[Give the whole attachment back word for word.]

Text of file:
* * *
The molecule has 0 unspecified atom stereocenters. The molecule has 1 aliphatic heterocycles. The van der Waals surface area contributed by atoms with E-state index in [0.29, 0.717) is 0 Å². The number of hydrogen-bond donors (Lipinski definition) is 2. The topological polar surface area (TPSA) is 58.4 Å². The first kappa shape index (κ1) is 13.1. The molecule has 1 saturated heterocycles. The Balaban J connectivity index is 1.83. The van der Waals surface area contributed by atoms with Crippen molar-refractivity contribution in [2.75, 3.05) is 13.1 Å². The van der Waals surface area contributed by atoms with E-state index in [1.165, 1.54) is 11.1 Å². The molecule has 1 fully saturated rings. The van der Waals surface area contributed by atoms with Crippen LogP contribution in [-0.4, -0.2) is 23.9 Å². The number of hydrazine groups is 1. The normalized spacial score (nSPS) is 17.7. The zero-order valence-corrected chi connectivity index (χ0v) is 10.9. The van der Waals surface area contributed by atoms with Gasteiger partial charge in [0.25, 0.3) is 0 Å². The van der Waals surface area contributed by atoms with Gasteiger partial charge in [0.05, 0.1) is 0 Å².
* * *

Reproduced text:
The molecule has 0 unspecified atom stereocenters. The molecule has 1 aliphatic heterocycles. The van der Waals surface area contributed by atoms with E-state index in [0.29, 0.717) is 0 Å². The number of hydrogen-bond donors (Lipinski definition) is 2. The topological polar surface area (TPSA) is 58.4 Å². The first kappa shape index (κ1) is 13.1. The molecule has 1 saturated heterocycles. The Balaban J connectivity index is 1.83. The van der Waals surface area contributed by atoms with Crippen molar-refractivity contribution in [2.75, 3.05) is 13.1 Å². The van der Waals surface area contributed by atoms with E-state index in [1.165, 1.54) is 11.1 Å². The molecule has 1 fully saturated rings. The van der Waals surface area contributed by atoms with Crippen LogP contribution in [-0.4, -0.2) is 23.9 Å². The number of hydrazine groups is 1. The normalized spacial score (nSPS) is 17.7. The zero-order valence-corrected chi connectivity index (χ0v) is 10.9. The van der Waals surface area contributed by atoms with Gasteiger partial charge in [0.25, 0.3) is 0 Å². The van der Waals surface area contributed by atoms with Gasteiger partial charge in [0.05, 0.1) is 0 Å².